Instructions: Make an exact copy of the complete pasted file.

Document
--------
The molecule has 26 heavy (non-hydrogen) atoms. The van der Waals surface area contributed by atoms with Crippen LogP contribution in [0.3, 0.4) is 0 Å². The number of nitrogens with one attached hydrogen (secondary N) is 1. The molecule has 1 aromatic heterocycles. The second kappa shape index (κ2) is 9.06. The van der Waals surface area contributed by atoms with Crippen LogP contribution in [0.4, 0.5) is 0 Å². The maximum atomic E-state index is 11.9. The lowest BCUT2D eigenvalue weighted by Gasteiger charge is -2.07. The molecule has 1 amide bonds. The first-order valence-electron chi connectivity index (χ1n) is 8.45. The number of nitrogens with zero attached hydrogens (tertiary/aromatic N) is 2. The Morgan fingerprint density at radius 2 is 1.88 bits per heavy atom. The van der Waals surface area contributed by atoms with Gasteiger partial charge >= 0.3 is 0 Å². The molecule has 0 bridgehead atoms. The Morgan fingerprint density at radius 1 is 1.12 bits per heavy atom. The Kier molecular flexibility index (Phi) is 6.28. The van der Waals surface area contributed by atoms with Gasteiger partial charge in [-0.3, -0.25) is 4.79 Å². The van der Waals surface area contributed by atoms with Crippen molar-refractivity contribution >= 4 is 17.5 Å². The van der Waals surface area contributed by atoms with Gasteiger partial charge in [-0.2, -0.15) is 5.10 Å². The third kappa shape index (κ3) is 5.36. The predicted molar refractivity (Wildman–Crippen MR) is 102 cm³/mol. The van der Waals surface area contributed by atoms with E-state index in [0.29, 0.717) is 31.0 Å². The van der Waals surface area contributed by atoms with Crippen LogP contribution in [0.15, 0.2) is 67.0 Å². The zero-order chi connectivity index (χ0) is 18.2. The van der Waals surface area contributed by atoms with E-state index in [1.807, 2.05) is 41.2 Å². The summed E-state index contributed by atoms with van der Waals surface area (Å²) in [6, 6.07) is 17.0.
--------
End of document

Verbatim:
The molecule has 26 heavy (non-hydrogen) atoms. The van der Waals surface area contributed by atoms with Crippen LogP contribution in [0.3, 0.4) is 0 Å². The number of nitrogens with one attached hydrogen (secondary N) is 1. The molecule has 1 aromatic heterocycles. The second kappa shape index (κ2) is 9.06. The van der Waals surface area contributed by atoms with Crippen LogP contribution in [0.4, 0.5) is 0 Å². The maximum atomic E-state index is 11.9. The lowest BCUT2D eigenvalue weighted by Gasteiger charge is -2.07. The molecule has 1 amide bonds. The first-order valence-electron chi connectivity index (χ1n) is 8.45. The number of nitrogens with zero attached hydrogens (tertiary/aromatic N) is 2. The Morgan fingerprint density at radius 2 is 1.88 bits per heavy atom. The van der Waals surface area contributed by atoms with Gasteiger partial charge >= 0.3 is 0 Å². The molecule has 0 bridgehead atoms. The Morgan fingerprint density at radius 1 is 1.12 bits per heavy atom. The Kier molecular flexibility index (Phi) is 6.28. The van der Waals surface area contributed by atoms with Gasteiger partial charge in [-0.3, -0.25) is 4.79 Å². The van der Waals surface area contributed by atoms with Crippen molar-refractivity contribution >= 4 is 17.5 Å². The van der Waals surface area contributed by atoms with Gasteiger partial charge in [-0.2, -0.15) is 5.10 Å². The third kappa shape index (κ3) is 5.36. The predicted molar refractivity (Wildman–Crippen MR) is 102 cm³/mol. The van der Waals surface area contributed by atoms with E-state index in [0.29, 0.717) is 31.0 Å². The van der Waals surface area contributed by atoms with Crippen LogP contribution in [0.15, 0.2) is 67.0 Å². The zero-order chi connectivity index (χ0) is 18.2. The van der Waals surface area contributed by atoms with E-state index in [1.807, 2.05) is 41.2 Å². The summed E-state index contributed by atoms with van der Waals surface area (Å²) in [6, 6.07) is 17.0.